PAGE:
This morning I was reading again a journal article by James I. Packer entitled “Wisdom in a Time of War: What Oswald Chambers and C.S. Lewis Teach Us about Living Through The Long Battle with Terrorism.” He wrote this for the January 2, 2002 edition of the periodical Christianity Today.
One of the first points he makes is that Christians must think carefully and biblically about our own lives. I found his particular points very salient:
- God gives us life to live for his glory.
- Since the Fall of man (see Genesis 3), tragedy, distortion, frustration, and waste have been the regular marks of life in this world.
- Reason (with a capital R) cannot save us, as its secular worshipers thought it could.
- Knowing and serving Jesus Christ the Redeemer and his Father, who through Christ is now our Father, is the only thing that gives life meaning.
- Death is inescapable and wisdom requires us to remember this and live our lives accordingly.
- While God protects his people against spiritual shipwreck, he often puts them through pain for their spiritual progress and sometimes permits and uses war to that end.
- Christians are called not to understand everything that God is doing but to be faithful to him.
Psalm 23:4 says: “Even though I walk through the valley of the shadow of death,
I will fear no evil,
for you are with me;
your rod and your staff,
they comfort me.”
Matthew Henry expounds this text and JRR Tolkien shares a beautiful story:
1. Because there is no evil in it to a child of God; death cannot separate us from the love of God, and therefore it can do us no real harm; it kills the body, but cannot touch the soul. Why should it be dreadful when there is nothing in it hurtful?
2. Because the saints have God’s gracious presence with them in their dying moments; he is there at their right hand, and therefore why should they be moved?
I will fear no evil. If one finds himself in a valley of deep darkness (or shadow of death), he need not fear. The Lord is with him and will protect him. The rod and staff are the shepherd’s equipment to protect the sheep in such situations.
A child of God may meet the messengers of death, and receive its summons with a holy security and serenity of mind.
In the Return of the King, as the orcs are over-running the city, Gandalf talks with Pippen about how death is not the end.
Gandalf: End? No, the journey doesn’t end here. There’s another path; one that we all must take. The curtain of this world rolls back….and all will turn to silver glass, and then you see it….
Pippin: See what?
Gandalf: White shores; and beyond them, a far green country under a swift sunrise.
Pippin: Well… that isn’t so bad….
Gandalf: No… no it isn’t.
You have a difficult road before you:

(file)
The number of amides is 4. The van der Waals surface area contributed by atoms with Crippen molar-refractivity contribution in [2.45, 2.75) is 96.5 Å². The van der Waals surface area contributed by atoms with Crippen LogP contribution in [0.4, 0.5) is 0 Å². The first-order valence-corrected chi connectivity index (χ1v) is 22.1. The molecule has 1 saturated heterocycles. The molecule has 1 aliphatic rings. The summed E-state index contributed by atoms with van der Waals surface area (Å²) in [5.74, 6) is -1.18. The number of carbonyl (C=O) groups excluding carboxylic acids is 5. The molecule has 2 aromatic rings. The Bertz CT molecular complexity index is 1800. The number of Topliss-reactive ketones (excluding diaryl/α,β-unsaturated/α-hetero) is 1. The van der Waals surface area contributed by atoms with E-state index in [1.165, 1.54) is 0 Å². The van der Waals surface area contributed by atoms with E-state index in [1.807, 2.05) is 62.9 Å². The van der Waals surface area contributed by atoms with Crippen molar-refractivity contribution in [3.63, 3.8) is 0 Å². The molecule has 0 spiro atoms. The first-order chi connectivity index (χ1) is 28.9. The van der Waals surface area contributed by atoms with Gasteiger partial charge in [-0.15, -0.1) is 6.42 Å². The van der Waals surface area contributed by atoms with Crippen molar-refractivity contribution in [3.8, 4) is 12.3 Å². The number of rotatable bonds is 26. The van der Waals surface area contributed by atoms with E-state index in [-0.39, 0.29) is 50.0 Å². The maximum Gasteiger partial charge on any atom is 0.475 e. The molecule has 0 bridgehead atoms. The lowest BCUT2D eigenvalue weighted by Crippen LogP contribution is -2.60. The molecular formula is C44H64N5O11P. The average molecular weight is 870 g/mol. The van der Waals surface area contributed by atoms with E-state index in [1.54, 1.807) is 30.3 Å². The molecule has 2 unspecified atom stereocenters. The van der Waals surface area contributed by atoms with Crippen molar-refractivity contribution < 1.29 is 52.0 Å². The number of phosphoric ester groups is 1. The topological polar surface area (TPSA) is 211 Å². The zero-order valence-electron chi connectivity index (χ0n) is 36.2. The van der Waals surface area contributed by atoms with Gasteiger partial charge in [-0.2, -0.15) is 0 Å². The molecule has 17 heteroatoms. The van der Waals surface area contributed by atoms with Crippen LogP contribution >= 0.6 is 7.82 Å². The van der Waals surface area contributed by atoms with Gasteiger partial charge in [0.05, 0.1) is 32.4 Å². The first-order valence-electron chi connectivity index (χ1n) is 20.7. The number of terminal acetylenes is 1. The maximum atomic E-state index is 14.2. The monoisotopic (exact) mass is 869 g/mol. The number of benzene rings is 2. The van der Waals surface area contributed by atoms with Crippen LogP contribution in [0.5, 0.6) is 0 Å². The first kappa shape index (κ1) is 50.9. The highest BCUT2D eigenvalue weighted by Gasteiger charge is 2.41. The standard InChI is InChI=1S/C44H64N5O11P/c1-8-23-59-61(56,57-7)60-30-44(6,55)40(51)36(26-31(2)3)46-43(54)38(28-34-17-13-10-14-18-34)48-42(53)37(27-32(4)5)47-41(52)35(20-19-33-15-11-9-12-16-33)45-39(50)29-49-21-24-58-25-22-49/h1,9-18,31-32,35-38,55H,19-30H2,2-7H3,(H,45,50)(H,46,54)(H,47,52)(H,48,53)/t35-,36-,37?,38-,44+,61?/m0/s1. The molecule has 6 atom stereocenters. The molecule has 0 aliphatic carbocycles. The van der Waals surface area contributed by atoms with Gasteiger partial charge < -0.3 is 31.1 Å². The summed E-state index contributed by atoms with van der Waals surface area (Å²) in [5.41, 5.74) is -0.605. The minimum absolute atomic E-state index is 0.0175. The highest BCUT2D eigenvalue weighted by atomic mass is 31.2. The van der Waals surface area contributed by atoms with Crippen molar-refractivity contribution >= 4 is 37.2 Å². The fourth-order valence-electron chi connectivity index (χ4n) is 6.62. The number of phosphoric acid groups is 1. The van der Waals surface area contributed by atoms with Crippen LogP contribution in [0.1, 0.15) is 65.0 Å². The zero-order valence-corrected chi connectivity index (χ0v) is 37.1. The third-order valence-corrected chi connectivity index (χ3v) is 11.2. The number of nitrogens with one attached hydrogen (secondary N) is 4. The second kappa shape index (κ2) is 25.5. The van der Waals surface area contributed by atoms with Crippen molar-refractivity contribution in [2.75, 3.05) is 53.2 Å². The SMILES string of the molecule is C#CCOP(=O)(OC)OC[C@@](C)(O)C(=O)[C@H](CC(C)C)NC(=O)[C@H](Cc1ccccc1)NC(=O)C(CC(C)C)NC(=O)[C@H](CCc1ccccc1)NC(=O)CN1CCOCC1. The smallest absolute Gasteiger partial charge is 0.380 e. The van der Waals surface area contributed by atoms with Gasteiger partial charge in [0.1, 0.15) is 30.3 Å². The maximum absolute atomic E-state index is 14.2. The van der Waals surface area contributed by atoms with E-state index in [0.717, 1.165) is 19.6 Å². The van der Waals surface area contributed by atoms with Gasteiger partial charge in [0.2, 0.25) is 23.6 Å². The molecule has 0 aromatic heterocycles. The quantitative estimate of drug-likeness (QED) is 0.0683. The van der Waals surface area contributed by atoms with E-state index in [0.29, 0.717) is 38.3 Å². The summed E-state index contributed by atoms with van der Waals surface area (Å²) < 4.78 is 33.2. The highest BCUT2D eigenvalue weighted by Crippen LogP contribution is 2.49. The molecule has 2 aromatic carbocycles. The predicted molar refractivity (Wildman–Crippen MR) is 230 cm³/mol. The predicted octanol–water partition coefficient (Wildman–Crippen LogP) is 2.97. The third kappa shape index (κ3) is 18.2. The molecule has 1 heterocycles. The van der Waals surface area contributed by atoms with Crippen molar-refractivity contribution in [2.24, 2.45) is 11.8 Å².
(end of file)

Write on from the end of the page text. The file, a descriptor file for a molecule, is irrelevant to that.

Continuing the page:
O traveller to heaven, see that you go not without your guide.
You have to pass through the fiery furnace;
enter it not unless, like Shadrach, Meshach, and Abednego,
you have the Son of God to be your companion.
You have to storm the Jericho of your own corruptions:
attempt not the warfare until, like Joshua,
you have seen the Captain of the Lord’s host,
with His sword drawn in His hand.
You are to meet the Esau of your many temptations:
meet him not until at Jabbok’s brook you have laid hold upon the angel, and prevailed.
In every case, in every condition, you will need Jesus;
but most of all, when the iron gates of death shall open to you.
Keep close to your soul’s Husband,
lean your head upon His bosom,
ask to be refreshed with the spiced wine of His pomegranate,
and you shall be found of Him at the last,
without spot, or wrinkle, or any such thing.
Seeing you have lived with Him, and lived in Him here,
you shall abide with Him forever.
– Charles Haddon Spurgeon, Morning & Evening
Proverbs 14:32 reads: “When calamity comes, the wicked are brought down, but even in death the righteous have a refuge.”
“The wise man of Proverbs saw beyond this dying world; and caught the sunbeams of glory brought to light by the Gospel!’ — Charles Bridges
2 Timothy 1:10b – “Our Savior, Christ Jesus, has destroyed death and has brought life and immortality to light through the gospel.”
During the last days of Edmund Payson, he said:
“When I formerly read Bunyan‘s description of the land of Beulah, where the sun shines and the birds sing day and night, I used to doubt whether there was such a place; but now my own experience has convinced me of it, and it transcends all my previous conceptions.” Payson dictated a letter to his sister a few weeks before his death. He wrote, “Were I to adopt the figurative language of Bunyan, I might date this letter ‘from the Land of Beulah’, of which I have been for some weeks a happy inhabitant. The Celestial City is full in my view. Its glories have been upon me, its breezes fan me, its odors are wafted to me, its sounds strike upon my ears, and its spirit is breathed into my heart. Nothing separates me from it but the river of death, which now appears but as an insignificant rill that may be crossed at a single step, whenever God shall give permission. The Sun of Righteousness has been gradually drawing nearer and nearer, appearing larger and brighter as he approached, and now he fills the whole hemisphere; pouring forth a flood of glory, in which I seem to float like an insect in the beams of the sun, exulting, yet almost trembling, while I gaze on this excessive brightness, and wondering with unutterable wonder why God should deign thus to shine upon a sinful worm.”
Payson was a citizen of heaven enjoying full assurance of faith.
Dear Parents of Teenagers, please speak to your kids about death by misadventure and pray that they would not long for and love the approval of their peers more than God’s (John 12:42).
Attached is the link for our Vespers service that focuses on Acts 7 and the sermon and sufferings of Stephen.
Enduring Earthly Frowns with Heaven’s Smile